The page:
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By 2020, British Energy Secretary Chris Huhne routinely insists, families and businesses in the United Kingdom will be better off – despite his plan to shift the country towards expensive renewable energy. His claim is based on the assumption that the price of fossil fuels can only go up as we “run out” of oil and gas supplies. As a result, energy prices will inevitably shoot into the stratosphere, making very costly renewables competitive in the future.

I am afraid Huhne’s assumptions are misguided. In reality, we are in the middle of a global natural gas revolution. The abundance of natural gas and of ever more abundant shale gas, in particular, has prompted a global rush to explore for the new gas resources. The International Energy Agency estimates that supplies of natural gas are likely to last more than 250 years. Indeed, gas prices have dropped by half in the United States in the last two years as a result of a glut in cheap shale gas.

Now, another energy revolution may be underway. Methane hydrate is natural gas that is locked in ice. Huge amounts of this unconventional form of natural gas are potentially available for utilisation as soon as technologies to produce them become economically viable. Methane hydrates represent by far the largest source for hydrocarbons on earth. They are said to contain more energy than all other fossil fuels combined and are much cleaner than oil and coal. Global estimates “range from merely jaw-dropping to the truly staggering”, according to the American Department of Energy.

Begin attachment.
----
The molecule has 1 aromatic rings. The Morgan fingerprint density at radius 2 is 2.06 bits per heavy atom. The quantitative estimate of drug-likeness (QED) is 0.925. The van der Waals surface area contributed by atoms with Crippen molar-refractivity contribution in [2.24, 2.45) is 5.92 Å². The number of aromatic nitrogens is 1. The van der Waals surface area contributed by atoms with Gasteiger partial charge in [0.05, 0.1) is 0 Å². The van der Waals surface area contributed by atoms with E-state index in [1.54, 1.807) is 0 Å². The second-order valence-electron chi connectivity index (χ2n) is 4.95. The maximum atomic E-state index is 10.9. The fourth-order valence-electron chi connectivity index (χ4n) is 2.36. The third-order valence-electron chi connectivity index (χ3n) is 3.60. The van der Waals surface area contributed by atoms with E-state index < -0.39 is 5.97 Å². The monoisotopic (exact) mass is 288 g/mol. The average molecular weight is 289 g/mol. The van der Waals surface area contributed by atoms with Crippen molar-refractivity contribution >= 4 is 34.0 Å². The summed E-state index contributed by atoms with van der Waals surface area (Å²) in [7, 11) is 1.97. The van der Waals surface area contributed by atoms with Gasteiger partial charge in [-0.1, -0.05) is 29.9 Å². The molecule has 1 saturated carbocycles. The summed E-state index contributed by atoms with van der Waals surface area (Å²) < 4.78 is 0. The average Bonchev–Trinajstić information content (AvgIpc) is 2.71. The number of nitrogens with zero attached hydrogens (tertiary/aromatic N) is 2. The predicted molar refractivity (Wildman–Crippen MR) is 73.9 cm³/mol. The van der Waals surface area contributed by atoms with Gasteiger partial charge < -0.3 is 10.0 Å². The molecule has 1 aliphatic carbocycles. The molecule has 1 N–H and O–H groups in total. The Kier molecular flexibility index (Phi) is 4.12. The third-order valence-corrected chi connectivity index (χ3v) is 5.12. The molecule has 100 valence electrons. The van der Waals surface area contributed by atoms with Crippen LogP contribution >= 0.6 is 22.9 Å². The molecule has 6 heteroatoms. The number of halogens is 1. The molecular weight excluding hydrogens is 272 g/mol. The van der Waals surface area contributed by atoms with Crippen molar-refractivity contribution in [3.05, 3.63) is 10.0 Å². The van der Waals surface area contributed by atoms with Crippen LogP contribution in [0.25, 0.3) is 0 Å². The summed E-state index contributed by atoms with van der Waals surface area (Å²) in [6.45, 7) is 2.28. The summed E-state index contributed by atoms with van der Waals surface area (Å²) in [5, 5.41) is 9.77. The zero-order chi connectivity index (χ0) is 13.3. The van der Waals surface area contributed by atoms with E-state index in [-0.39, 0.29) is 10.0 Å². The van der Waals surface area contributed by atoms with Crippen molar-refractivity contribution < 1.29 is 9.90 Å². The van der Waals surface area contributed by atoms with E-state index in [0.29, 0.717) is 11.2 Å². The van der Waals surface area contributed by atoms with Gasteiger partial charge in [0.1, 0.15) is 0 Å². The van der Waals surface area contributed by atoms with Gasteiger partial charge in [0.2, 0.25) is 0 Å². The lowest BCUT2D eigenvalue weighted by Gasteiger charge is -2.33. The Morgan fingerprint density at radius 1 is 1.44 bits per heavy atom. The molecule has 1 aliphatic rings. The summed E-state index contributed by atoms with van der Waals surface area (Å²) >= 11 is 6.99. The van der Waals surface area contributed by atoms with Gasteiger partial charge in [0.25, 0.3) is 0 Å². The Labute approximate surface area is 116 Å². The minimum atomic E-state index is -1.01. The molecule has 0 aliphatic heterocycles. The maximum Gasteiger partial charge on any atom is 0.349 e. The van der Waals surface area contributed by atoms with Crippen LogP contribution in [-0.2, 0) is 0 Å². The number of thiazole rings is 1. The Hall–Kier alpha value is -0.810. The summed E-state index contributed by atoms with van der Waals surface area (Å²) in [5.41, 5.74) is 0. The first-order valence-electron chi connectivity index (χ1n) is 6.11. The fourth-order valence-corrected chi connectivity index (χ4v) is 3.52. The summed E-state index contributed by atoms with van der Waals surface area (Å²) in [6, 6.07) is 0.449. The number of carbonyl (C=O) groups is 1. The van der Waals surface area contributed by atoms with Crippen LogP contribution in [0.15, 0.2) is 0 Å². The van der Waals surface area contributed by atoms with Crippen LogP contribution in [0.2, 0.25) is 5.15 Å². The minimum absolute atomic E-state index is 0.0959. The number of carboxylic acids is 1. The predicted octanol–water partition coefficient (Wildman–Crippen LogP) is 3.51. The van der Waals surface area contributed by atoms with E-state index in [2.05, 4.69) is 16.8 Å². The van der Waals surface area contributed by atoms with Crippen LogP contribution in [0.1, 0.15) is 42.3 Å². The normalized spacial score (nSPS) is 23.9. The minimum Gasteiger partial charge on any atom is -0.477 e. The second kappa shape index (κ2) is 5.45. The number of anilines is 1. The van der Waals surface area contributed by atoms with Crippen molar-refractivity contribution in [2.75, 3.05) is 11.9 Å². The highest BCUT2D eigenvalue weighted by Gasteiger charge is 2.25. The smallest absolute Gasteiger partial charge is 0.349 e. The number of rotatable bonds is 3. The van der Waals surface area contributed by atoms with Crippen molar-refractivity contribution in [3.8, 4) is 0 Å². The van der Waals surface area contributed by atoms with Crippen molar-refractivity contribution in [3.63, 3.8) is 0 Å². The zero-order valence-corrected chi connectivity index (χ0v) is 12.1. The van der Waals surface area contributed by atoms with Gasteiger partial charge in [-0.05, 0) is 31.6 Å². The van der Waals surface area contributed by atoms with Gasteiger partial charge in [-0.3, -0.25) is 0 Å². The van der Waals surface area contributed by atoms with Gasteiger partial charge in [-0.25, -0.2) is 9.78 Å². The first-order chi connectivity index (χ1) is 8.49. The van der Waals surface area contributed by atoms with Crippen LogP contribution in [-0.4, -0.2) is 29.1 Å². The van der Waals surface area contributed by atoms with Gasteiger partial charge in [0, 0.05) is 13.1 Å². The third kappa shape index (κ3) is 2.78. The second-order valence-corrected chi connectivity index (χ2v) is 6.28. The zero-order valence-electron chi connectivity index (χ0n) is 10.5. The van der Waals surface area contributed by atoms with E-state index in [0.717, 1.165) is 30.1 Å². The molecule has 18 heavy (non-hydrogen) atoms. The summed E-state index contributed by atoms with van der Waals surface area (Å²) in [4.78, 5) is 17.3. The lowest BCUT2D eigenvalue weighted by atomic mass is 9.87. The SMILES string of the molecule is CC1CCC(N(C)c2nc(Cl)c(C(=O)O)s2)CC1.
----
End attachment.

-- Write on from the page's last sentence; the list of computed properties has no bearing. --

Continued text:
Once clean and economic technologies are developed to exploit this massive new resource, there will be enough energy to fuel the global economy for many hundreds of years. Methane hydrates are widely present around the globe – particularly, under the deep seafloor. But they are also found in the Arctic and Antarctic regions. The US is now partnering with Japan to test technologies for producing methane hydrates in Alaska. The tests include injecting carbon dioxide into methane-hydrate-bearing layers, the release of methane gas and the storage of carbon dioxide underground.

But getting the gas out is tricky and expensive. The biggest challenge is how to bring down production costs of methane hydrates given the competition cheap shale gas. There are growing expectations that methane hydrate will become a reliable and long-term energy resource of the future. The US, China, Canada and Japan are among the countries seeking to develop economically feasible extraction. But the economics of production from gas hydrate remains challenging. The geographic remoteness of the resource and costly infrastructure for transportation pose economic obstacles.

For countries that have extensive shale gas and other natural gas reserves, methane hydrates are unlikely to be of high priority for decades to come. But Japan and other energy-poor nations, methane hydrates have much more significance and economic potential. No wonder Japan is keenly probing to exploit economically the abundant methane hydrates in its waters. In light of ever increasing shale gas supplies, it remains questionable if we will see full-scale commercial extraction of methane hydrates any time soon. But we are certainly not running out of cheap fossil fuels for a long time.

Public Service Europe, 19 January 2012